Monday, January 25, 2010

Genetic Happiness?

Somewhere in the blogosphere is quote by Robertson Davies, the late Canadian novelist, about happiness. I meant to copy and remember it but I didn't so I may be remembering askew and aslant. But I think the crux of his elegantly put thought was that people are born with genetic or temperamental skews toward optimism or pessimism, or, otherwise put, happiness or unhappiness. I realize we are in a period when attributing all kinds of things to genes is in vogue and that very little is that simple -- maybe blue or brown eyes or maybe even that is not so simple.

I think everyone who has been a young mother whose friends were mostly other young mothers, knows that children are born with very noticeable temperaments. In those young mother days we also firmly believe that whatever we do will greatly influence our children's future lives and we feel anxiously responsible. We worry about our raised voices, our timing of toilet training, our strong desire to give a tantrum throwing two-year old a whack on the seat of his diaper padded pants. As we watch those children grow into teens we are often totally bewildered: what did we do to deserve what they're doling out to us? But time goes by and in it's fullness they become adults and some temperamental characteristics we noticed way back in earliest babyhood assert themselves. Some are solid and serious, some are silly and flighty, some are a mass of confusions, and so on. Some become adults who find their place in the world and are happy in the overall scheme of things. Others have problem after problem and in the worst cases serious depressions and misery.

So what do I know about happiness? I do believe Davies is right; some tendency is inborn and whatever we did as young mommies didn't change that. Whatever my mother did didn't make much difference either. I am a person who has an inner sense of balance which has been upset at certain points in my life. I am asked to make a list of ten things that make me happy; it's both good to do and ridiculous. We aren't asked to define happiness: for me it's mostly contentment interlaced with moments of quiet pleasure. Sometimes there are periods of acute pleasure -- watching DVDs of operas last fall, especially of Beverly Sills in Marriage of Figaro, and the second act of Tales of Hoffman, just as examples.

We can increase our own happiness by seeking out the things we love; and we can increase other people's happiness with acts of kindness, random or calculated. Happiness by it's definition is a good about which everyone would agree. And those who don't have a genetic disposition are, perhaps, even more susceptible to gifts of happiness than others. Davies said something more profound and eloquent, I'm sorry I've had to ramble instead of quote.

[Photo: I am hiking toward a wonderful castle in the Czech Republic on a beautiful sunny day. Isn't that something that would make anyone happy?]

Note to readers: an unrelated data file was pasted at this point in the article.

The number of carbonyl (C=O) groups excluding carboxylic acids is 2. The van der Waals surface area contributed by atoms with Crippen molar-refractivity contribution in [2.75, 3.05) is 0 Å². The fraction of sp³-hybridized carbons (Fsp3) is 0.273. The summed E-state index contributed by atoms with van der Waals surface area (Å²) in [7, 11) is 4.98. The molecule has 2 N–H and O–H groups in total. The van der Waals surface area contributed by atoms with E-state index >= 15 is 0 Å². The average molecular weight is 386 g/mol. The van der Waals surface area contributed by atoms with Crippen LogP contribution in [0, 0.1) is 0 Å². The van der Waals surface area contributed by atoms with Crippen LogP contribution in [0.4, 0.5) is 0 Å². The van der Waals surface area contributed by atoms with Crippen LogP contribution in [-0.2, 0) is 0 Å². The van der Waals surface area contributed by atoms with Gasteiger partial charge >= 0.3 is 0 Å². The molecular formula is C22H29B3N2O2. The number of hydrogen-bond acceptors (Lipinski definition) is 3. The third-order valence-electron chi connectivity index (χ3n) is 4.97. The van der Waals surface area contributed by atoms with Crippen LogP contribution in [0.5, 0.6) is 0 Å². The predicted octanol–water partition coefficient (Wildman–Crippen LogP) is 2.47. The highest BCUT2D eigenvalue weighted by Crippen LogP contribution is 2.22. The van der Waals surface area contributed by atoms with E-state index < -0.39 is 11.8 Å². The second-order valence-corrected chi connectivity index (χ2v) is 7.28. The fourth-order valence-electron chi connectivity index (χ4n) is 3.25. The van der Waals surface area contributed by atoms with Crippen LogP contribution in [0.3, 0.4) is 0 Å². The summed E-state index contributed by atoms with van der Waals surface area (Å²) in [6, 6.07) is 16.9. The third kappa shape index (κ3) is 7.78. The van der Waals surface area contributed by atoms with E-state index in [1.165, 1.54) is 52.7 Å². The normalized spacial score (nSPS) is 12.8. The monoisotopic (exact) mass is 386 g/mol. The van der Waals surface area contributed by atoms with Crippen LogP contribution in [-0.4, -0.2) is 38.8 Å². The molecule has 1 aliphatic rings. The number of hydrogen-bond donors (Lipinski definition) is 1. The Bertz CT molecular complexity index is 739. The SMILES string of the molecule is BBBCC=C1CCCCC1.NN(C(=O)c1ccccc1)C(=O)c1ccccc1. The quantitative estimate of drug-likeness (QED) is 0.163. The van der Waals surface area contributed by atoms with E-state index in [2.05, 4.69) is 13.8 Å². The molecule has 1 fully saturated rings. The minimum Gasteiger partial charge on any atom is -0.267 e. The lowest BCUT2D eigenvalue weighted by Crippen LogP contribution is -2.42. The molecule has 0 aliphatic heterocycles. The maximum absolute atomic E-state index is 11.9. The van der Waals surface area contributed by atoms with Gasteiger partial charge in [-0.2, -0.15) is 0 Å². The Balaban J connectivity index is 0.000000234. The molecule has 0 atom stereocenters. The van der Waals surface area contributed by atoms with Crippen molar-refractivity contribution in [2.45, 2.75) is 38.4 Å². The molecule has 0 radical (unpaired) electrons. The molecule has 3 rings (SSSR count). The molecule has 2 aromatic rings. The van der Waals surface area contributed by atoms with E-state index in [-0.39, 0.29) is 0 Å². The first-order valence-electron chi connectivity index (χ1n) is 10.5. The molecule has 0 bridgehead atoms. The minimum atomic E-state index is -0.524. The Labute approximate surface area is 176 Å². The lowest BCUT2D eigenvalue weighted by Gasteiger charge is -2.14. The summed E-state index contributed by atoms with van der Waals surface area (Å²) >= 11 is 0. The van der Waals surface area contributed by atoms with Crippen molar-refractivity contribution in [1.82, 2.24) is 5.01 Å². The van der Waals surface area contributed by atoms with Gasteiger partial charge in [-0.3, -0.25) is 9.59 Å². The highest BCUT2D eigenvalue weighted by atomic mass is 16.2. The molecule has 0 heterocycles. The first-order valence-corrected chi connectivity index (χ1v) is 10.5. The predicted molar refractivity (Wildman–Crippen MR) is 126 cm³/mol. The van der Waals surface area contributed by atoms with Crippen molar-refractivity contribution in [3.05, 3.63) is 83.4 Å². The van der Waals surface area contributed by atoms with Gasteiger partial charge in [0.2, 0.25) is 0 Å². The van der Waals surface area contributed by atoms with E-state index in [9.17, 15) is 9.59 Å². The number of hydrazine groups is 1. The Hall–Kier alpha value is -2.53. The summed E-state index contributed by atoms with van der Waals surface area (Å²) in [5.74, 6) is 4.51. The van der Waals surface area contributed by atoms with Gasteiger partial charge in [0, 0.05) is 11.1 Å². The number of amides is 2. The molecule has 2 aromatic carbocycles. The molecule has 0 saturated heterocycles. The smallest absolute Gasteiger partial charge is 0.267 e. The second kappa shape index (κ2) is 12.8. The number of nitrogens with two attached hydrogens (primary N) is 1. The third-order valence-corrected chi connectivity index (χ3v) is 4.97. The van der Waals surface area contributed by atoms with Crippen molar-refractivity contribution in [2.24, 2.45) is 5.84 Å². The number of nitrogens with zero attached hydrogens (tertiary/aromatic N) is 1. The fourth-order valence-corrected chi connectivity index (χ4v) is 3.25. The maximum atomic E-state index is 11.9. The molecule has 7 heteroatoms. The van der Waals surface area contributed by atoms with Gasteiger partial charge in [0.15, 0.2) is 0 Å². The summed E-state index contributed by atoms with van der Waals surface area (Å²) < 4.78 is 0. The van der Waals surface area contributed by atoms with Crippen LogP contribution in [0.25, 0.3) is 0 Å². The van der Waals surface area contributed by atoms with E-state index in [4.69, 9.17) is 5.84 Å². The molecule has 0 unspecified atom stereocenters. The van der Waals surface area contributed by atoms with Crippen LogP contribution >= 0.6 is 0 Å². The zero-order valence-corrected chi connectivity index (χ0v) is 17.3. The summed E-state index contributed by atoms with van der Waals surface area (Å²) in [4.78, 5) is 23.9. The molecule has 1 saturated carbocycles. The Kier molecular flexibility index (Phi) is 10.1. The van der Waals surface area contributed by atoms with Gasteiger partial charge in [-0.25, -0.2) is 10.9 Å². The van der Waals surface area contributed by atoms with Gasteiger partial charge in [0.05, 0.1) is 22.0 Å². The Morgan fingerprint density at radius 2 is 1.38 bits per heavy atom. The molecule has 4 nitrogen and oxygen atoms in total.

standing on my head said...

as the dalai lama said, "if you want others to be happy, practice compassion. if you want to be happy, practice compassion."

most of us forget (or don't know) that genes indicate tendencies, not absolutes. we have more say in our happiness than we are aware of.

Gabriela Abalo said...

Could it be the following quote:
"Happiness is always a by-product. It is probably a matter of temperament, and for anything I know it may be glandular. But it is not something that can be demanded from life, and if you are not happy you had better stop worrying about it and see what treasures you can pluck from your own brand of unhappiness" ~Robertson Davies

I love this quote from Davies, for me it describes perfectly what happiness is.
Happiness is a choice not an accident.

I enjoyed reading your post.


June Calender said...

Thank you, Gabi, maybe it was on your blog. That IS the quote. I so agree that happiness cannot be "demanded", I'm not sure it an be plucked either, but it may be found. Or, better, as "Standing" and the His Holiness say, be caring about others. I did not mean to suggest that genes do more than produce a tendency. I think the "Pursuit of happiness" phrase seems to have mislead an awful lot of people who think it's their own, and not others' happiness they should pursue.

Kass said...

I agree about a pre-disposition for happiness (or at least temperment). My oldest was born with a meloncholy that has endured. My second, from the beginning has had wry humor. His first word was "tickle." My third was exuberant inside my womb and used to jump around the furniture in glee so much, I questioned why he did this. His 3-year-old reply: "Because I'm so HAP....PY all the time!" My 4th was even and calm until she hit puberty. After working out hormonal and other life issues, she is quite even and calm again.

It sounds like you would be a fun person to hang with.

John Ettorre said...

True enough about kids and their unique temperments, Jane. And of course dads who are even half paying attention notice the same thing.